History was made at DHR Health this week.

Dr. Jaime Villarreal, an orthopedic surgeon who is fellowship trained in spinal surgery, successfully completed a robotic spinal surgery Monday, a first for the Rio Grande Valley, according to the Edinburg hospital system.

“A large percentage of spine surgeries involve instrumentation because due to degenerative processes, trauma, infection, tumor — the spine can get unstable,” Villarreal said. “That means that it lacks the stability to sustain your weight, producing pain and weakness that can result in a patient not mobilizing well.”

Villarreal explained that instrumentation usually involves the placement of screws. This type of operation helps to achieve fusion and return stability to the spine. 

(Courtesy photo)

Monday’s surgery involved repairs made to the last three vertebrae in the patient’s back, L3, L4, L5 and S1. The patient suffered from spinal stenosis, or pinching of the nerves, as well as spondylolisthesis, or instability in the spine.

In the past, this procedure has been done free-hand. Through the advancement of technology, surgeons are able to use computer navigation to help place the screws in a much safer capacity. Now, surgeons are able to take another step forward with the introduction of robotic assisted spinal surgery.

Villarreal said that this process is much safer, faster and more efficient.

“The technology that we used (Monday) at DHR is called the Mazor X robot, and it’s developed by Medtronic,” Villarreal said. “It was the first FDA approved robot for spinal surgery. It is a more accurate, safer way to put in screws. The accuracy of the screw placement is close to 98%, 99% versus free-hand, which is closer to the high 80s.”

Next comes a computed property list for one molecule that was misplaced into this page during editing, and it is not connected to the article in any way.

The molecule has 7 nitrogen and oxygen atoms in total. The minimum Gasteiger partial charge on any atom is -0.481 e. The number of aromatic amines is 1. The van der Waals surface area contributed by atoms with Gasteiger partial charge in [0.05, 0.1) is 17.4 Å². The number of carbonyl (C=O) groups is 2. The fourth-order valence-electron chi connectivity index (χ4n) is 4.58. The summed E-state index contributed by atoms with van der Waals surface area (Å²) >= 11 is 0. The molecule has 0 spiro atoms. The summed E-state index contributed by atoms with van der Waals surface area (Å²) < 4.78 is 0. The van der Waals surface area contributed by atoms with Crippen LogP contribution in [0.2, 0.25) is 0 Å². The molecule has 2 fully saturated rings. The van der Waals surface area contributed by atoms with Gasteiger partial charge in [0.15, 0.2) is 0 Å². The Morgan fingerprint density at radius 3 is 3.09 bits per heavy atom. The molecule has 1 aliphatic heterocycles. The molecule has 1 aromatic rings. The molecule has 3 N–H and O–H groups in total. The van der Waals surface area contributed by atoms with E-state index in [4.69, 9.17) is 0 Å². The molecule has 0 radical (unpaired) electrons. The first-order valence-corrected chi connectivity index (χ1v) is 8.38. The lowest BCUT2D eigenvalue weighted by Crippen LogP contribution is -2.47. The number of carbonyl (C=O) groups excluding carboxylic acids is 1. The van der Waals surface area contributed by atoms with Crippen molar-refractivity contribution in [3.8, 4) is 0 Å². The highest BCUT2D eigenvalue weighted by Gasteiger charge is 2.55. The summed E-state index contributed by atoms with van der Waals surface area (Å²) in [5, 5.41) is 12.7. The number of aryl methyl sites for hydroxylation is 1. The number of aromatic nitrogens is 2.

According to Villarreal, free-hand spinal surgery usually results in screws having to be replaced due to inaccuracy. This can result in pain for the patients.

“The significance of the robot is that it’s being used in more and more hospitals in the U.S.,” Villarreal said. “In the Valley, this was the first time we’ve used this robot for a spinal procedure.”

Villarreal said that there are other robots used for other types of surgeries at DHR, but this technology represents the first of its kind for spinal surgery in South Texas.

The Mazor X guides the surgeon as the screws are placed anatomically. Villarreal said that the robot gives surgeons an opportunity to place the screws more accurately. This is beneficial to patients who may suffer from certain deformities such as scoliosis and kyphosis, as well as people who experience trauma.

Surgeons are now able to do a scan of the patient preoperatively and plan the surgery using the software that comes with the Mazor X.

“The robot can execute the placement of the instrumentation that will lead to the eventual remedy for the deformity,” Villarreal said. “It will correct the deformity. We can do this all preoperatively, and then just execute the plan. It will be a plan that is executed with the most accurate technology that we have thus far.”

Villarreal said that he was excited going into Monday’s surgery. He said that it being the first in the Valley added to his excitement.

As for the patient, Villarreal said that she was excited as well. He said that the woman was up and walking around as early as Tuesday.

“She’s smiling,” Villarreal said. “Obviously, there were no complications. The screws were placed perfectly according to the preoperative plan that we made. I was proud that the hospital could have cutting edge technology like this. It really is a leap for people that end up getting back surgery that requires instrumentation, having this option available.”

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